I got my things together, and made it to my locker. Tori was there waiting to walk out to the bus loop. We basically talked about the musical coming up – I was thankful "Fiddler on the Roof" wasn't amazing enough for her to drag me into. Being each other's best friends, we know important things about one another. I know acting and performing is very important to Tori, and she knows which specific plays – "Greece", "The Wedding Singer", and even "High School Musical" – could be appealing to Carrie.
The bus certainly wasn't as empty and soundless as it is now. It was jumping with conversation. I remember looking out the dreary window, like I am right now, and saying something like, "It doesn't look like meteorite-weather." It still doesn't. In my mind, the world wouldn't end in chilly, rainy weather like this. I always assumed that if it did happen, we'd have an asteroid shower, or something involving fire. It's too wet right now for that – and yes, I just used the term "wet" to describe December. It hasn't snowed all month, and that's just wrong.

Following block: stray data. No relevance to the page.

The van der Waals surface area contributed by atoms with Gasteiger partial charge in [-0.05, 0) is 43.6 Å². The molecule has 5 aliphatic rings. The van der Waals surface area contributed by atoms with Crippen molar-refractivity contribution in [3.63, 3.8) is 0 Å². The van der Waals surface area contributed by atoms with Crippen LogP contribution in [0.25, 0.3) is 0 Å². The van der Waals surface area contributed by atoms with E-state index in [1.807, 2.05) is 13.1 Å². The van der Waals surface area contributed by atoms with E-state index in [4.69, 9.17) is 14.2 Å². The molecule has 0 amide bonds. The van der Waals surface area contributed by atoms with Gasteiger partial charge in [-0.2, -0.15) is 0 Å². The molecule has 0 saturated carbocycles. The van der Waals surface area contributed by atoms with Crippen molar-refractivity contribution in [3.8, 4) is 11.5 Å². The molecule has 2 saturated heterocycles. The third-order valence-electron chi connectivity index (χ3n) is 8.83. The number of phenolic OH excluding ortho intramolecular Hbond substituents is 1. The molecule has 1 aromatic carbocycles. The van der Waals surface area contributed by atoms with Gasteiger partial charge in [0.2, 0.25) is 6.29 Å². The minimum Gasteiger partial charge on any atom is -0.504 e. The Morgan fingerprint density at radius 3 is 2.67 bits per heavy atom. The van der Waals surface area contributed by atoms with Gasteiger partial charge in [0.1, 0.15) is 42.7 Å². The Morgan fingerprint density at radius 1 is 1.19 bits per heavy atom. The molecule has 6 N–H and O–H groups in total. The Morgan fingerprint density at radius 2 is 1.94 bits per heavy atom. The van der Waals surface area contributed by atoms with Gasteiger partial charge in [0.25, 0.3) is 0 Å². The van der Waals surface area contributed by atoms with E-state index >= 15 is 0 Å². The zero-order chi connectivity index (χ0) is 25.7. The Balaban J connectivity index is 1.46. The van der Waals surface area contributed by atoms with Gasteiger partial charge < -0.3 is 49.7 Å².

A few other fellow sophomores were already there: Erik, Rebecca, Jeff, and Maggie. We got into some heated discussions. Rebecca suggested dying right then and there, in the midst of all our friends, and Jeff said he'd laugh if they actually closed school tomorrow. Through all the kidding, there was this one guy who chimed in occasionally: August. He's in half of my classes, but he doesn’t talk very much. Today, I don't know, he must have been feeling chatty. He brought up some logical points, but not so much that he seemed like a nerd. For one thing, he mentioned that dying on a bus wouldn't be a fun way to go. Then he said they probably would close school, just so they wouldn't have to deal with any "problems", whatever that meant.